Technical briefing May 2014: The needs of the real economy

New technology for UK payments is on its way

Cheque imaging

The UK government is proposing to legislate for ‘cheque imaging’, which will speed up cheque-clearing times and give customers greater convenience and choice in how they deposit cheques. The reforms will enable banks to clear a certified, digital image of a cheque instead of a traditional paper cheque. The HM Treasury proposals are for enabling legislation, but the actual systems and processes will be for the banking industry to decide on and implement.

Under current legislation, the paying bank has the right to demand that it be presented with a physical cheque before deciding to pay. This will change so that a digital image is sufficient. At present, the paying bank is responsible for fraud detection. Under the new set-up, however, the collecting bank will be the one introducing the image into the system, so it is thought to be best placed to implement frontline security measures, and thus have liability for fraud or error.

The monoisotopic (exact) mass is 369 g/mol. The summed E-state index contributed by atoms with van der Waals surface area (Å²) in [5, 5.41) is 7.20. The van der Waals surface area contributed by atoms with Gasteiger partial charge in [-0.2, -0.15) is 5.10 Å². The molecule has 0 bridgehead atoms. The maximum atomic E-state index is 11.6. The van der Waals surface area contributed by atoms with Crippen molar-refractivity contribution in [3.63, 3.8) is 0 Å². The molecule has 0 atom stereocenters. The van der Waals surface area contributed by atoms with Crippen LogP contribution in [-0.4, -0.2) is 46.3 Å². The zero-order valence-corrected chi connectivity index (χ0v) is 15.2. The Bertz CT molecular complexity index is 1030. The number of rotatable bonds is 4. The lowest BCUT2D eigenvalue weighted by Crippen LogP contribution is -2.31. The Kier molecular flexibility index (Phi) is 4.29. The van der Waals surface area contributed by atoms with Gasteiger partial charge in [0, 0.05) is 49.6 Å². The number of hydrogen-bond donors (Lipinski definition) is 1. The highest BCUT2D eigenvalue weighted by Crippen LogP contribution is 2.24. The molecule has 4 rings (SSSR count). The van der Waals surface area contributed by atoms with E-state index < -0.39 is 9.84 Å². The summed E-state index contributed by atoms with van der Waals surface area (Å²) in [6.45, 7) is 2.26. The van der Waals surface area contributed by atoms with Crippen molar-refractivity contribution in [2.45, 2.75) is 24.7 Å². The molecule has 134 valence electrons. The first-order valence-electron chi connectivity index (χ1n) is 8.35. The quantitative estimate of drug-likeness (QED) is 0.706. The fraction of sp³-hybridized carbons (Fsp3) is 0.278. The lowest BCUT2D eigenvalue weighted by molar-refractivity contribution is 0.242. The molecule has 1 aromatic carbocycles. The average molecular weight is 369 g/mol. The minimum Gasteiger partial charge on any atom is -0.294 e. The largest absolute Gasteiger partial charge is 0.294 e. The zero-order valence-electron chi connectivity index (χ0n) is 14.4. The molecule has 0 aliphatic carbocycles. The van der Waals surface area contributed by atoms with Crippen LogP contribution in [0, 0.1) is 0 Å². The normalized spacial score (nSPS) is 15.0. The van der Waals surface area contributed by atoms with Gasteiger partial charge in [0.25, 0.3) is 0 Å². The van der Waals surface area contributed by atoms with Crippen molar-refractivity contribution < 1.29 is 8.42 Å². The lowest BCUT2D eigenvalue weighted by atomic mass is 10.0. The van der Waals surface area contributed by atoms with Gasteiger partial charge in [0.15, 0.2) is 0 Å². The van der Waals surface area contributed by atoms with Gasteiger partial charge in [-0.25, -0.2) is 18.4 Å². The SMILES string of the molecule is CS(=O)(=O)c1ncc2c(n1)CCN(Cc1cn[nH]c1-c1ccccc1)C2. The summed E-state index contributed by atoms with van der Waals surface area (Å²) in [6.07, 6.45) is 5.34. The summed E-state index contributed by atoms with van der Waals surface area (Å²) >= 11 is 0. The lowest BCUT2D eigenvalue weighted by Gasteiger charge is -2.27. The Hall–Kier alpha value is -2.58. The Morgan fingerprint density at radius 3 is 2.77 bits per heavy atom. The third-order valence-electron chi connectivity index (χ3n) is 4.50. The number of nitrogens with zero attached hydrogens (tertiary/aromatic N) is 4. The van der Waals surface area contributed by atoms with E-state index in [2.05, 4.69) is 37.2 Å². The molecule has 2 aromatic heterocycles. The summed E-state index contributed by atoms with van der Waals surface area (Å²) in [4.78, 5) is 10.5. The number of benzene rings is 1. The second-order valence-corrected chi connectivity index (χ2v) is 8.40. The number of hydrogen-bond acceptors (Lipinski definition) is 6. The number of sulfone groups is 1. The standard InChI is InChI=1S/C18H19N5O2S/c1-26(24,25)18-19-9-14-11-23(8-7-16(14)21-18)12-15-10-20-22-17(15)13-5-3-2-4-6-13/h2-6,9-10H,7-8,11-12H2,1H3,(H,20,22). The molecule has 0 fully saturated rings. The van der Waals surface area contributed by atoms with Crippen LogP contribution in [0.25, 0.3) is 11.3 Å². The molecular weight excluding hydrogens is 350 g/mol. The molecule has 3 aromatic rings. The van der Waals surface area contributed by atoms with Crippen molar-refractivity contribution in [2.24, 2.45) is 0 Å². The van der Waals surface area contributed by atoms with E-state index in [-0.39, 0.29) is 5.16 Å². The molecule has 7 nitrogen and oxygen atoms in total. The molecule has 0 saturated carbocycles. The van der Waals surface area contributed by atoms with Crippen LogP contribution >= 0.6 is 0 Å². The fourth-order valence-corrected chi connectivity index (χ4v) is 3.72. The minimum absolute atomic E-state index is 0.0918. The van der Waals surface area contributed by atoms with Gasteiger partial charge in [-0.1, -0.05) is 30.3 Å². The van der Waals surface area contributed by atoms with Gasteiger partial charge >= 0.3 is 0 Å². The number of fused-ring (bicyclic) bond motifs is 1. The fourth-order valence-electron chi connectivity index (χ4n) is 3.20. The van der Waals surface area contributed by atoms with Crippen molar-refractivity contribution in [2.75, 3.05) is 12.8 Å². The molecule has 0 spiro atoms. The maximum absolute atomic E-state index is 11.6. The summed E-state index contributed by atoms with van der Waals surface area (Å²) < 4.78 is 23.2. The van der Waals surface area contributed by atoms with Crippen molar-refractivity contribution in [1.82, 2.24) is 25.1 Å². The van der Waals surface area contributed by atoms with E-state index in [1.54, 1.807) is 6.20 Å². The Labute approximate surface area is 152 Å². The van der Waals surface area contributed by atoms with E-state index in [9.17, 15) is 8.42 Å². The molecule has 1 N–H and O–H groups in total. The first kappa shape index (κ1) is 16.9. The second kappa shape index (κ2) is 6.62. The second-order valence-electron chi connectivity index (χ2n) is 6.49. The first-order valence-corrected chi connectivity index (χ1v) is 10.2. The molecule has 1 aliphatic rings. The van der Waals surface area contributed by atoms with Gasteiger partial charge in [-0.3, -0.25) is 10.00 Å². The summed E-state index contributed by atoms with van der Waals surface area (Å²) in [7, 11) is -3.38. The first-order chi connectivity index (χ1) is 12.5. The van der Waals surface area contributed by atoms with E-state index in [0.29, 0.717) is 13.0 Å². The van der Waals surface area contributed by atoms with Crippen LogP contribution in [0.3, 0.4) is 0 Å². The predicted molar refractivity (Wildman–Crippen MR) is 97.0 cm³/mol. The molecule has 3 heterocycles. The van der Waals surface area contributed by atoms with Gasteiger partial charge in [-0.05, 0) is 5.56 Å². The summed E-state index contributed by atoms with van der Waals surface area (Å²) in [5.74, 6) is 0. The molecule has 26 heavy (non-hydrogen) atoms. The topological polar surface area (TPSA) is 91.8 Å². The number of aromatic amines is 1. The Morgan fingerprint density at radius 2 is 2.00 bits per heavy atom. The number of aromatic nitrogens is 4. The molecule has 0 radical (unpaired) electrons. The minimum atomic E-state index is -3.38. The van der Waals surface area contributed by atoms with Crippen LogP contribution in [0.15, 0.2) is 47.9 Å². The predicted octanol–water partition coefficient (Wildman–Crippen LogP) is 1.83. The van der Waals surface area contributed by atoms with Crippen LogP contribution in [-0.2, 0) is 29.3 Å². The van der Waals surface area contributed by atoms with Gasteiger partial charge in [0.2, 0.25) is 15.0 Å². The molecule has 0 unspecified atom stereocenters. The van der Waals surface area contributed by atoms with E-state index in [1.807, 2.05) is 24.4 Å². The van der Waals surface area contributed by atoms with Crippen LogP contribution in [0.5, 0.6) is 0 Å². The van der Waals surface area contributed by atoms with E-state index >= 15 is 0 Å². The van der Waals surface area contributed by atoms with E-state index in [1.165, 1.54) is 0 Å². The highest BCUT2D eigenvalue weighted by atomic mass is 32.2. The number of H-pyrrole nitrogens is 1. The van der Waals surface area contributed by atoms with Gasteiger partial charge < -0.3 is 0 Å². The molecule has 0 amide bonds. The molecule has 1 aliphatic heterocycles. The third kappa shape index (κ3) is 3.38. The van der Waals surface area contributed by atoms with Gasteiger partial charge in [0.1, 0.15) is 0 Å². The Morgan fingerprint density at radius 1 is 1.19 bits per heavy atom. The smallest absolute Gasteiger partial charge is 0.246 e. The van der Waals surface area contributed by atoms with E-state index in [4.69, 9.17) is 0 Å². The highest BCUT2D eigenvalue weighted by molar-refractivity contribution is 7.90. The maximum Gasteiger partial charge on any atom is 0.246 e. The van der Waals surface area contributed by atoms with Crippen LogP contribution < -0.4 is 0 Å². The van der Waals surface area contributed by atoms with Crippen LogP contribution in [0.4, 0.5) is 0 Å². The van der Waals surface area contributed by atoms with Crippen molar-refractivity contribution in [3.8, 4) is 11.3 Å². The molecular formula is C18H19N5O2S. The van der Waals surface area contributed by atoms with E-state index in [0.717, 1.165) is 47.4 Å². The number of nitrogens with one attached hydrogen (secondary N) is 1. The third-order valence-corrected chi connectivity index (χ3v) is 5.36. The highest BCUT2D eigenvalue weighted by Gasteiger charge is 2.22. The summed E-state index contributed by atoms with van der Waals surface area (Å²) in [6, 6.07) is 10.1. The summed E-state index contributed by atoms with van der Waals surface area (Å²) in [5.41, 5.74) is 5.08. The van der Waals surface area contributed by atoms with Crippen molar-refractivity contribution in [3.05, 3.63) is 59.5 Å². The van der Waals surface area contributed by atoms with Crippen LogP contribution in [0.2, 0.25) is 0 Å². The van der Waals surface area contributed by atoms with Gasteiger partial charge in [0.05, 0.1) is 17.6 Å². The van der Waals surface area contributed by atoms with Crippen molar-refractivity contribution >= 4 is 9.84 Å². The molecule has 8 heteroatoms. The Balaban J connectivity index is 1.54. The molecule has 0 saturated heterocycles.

By removing outdated provisions, the new legislation will allow for different approaches to be designed. One might be similar to the US approach where paying banks can still get cheques in paper form using an ‘image replacement document’ recreated from the digital image. Alternatively, banks would all have to be ready at the same time to accept digital images.

 It is expected that some industry participants will create the capability to pay in cheques via phone or tablet 

Cheques would still have to start in written, paper form. There is no proposal for customers to be able to write a digital cheque on their smartphone, but it is expected that some industry participants will create the capability to pay in cheques via phone or tablet.

Digitalisation will mean that clearing times come down to two days or, more particularly, one-two-two for interest/withdrawals/dishonour compared with the current maximum periods of two-four-six.

The benefits of imaging will also be extended to other similar instruments – bankers’ drafts, postal orders, government payable orders, warrants, traveller’s cheques and bank giro credits.